Fixing the LED Dimmer Problem

On the left, the PAR 20 sized Edison bulb the gallery used to use. On the right, the replacement LED the gallery now uses.

Through trial and error, Keating discovered a way to dim his new LEDs. Although the kinks are slowly being worked out, many low-energy bulbs, both CFLs and LEDs, suffer technical problems when it comes to dimming. The lights will flicker and cut out when you try to dim them. But Gordon found that by leaving one halogen bulb on each track strip, he was able to successfully dim the entire fixture.

He’s also pleased that the new LEDs produce far less heat. “I used to have to put on a glove before I could touch the lights,” he explained. “I  have to mess with them a lot to get the light on the paintings right.”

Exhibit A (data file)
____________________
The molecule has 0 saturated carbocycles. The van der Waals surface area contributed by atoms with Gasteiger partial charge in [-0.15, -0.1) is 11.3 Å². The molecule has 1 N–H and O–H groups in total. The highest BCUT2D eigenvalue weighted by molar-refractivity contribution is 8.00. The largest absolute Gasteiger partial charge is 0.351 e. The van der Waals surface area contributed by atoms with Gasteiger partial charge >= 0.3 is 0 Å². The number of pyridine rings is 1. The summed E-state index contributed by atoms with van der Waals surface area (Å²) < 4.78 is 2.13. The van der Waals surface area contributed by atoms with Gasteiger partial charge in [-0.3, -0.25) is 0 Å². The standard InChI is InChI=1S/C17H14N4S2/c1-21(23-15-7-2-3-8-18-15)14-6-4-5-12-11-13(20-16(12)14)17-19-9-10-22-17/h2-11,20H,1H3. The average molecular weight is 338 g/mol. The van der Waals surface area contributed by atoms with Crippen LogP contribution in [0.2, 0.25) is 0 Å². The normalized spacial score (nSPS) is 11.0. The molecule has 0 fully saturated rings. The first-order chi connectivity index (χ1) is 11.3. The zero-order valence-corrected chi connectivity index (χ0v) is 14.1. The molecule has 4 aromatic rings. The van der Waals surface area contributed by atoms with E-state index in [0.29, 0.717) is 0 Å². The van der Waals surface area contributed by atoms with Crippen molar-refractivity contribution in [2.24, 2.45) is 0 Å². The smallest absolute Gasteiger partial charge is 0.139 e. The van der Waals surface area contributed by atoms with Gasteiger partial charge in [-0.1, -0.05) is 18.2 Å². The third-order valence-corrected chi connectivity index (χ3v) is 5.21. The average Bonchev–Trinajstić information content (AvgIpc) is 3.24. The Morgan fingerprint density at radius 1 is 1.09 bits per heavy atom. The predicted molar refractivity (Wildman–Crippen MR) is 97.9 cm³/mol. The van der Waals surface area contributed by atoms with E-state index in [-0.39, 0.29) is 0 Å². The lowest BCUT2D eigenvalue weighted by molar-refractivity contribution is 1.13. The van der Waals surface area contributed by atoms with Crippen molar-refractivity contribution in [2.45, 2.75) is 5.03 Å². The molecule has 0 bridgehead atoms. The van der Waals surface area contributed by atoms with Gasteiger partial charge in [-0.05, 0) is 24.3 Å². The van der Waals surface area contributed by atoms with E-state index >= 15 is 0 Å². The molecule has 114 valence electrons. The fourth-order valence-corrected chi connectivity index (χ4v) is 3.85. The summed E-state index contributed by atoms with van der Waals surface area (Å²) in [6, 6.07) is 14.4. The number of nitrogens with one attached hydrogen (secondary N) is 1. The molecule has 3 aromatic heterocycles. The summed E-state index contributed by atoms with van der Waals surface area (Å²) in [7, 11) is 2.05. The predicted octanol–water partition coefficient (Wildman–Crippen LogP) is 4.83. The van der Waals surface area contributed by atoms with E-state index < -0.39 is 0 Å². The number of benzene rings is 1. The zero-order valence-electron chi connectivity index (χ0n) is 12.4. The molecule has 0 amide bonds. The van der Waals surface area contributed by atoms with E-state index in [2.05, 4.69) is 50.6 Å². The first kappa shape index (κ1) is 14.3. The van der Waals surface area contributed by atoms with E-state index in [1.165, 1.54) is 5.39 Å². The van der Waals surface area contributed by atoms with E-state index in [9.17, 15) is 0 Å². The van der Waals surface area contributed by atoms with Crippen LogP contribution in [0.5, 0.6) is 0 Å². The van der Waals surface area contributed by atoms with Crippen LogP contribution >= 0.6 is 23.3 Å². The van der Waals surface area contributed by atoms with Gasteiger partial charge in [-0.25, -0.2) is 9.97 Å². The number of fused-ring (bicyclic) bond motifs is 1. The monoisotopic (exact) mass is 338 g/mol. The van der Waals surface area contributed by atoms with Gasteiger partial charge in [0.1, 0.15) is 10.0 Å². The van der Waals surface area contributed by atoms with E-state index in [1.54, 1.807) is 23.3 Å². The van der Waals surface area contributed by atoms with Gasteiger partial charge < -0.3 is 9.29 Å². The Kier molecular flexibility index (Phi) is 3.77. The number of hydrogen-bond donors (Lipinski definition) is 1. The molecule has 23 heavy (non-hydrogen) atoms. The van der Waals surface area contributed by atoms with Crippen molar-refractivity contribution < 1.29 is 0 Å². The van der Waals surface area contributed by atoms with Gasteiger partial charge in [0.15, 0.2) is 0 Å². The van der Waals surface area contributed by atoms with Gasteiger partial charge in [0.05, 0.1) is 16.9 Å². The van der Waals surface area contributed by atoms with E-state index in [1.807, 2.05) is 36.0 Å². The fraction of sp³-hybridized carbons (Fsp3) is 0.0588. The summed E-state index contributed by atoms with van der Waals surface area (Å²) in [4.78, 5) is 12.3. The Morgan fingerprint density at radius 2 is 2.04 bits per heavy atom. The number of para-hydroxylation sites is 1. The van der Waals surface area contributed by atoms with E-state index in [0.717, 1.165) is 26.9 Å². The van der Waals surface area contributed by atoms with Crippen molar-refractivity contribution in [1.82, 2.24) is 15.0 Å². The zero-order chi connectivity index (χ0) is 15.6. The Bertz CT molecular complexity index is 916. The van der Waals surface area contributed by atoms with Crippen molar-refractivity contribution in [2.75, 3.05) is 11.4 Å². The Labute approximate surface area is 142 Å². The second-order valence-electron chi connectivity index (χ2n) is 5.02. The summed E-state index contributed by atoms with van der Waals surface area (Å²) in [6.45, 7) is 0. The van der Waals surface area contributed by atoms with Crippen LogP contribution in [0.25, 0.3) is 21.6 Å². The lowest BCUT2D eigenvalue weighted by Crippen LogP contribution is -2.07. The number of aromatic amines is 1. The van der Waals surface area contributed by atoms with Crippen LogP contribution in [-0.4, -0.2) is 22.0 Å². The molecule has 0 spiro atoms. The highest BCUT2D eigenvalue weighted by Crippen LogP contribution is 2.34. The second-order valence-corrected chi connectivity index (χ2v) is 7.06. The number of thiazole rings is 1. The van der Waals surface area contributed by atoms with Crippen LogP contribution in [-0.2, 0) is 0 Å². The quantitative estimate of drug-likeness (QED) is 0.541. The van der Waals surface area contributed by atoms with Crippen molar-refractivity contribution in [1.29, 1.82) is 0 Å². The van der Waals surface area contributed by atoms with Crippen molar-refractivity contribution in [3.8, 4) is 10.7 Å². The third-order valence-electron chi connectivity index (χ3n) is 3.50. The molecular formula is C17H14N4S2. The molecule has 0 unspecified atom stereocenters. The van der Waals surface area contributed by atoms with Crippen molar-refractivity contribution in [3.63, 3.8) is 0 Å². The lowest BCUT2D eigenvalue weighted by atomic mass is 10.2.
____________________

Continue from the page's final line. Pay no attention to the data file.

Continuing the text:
Because of the heat reduction, he’s looking forward to the summer.  In years past, he has had to use an air conditioner to remove the heat that the lights added to his space. “The gallery is at 8,000 feet in the Rocky Mountains,” he mused. “Air conditioning shouldn’t really be necessary.”

One final benefit he’s found; he has more elbow room. Although the new LEDs are somewhat pricey initially, they come with a five-year warranty.  Keating finds that because he’s having to replace bulbs far less often, he no longer has to devote expensive gallery space to storing light bulbs.

That’s a bright idea. It’s much better to use the space for art.

Two fine pieces of Acoma pottery at the Keating Gallery in Aspen.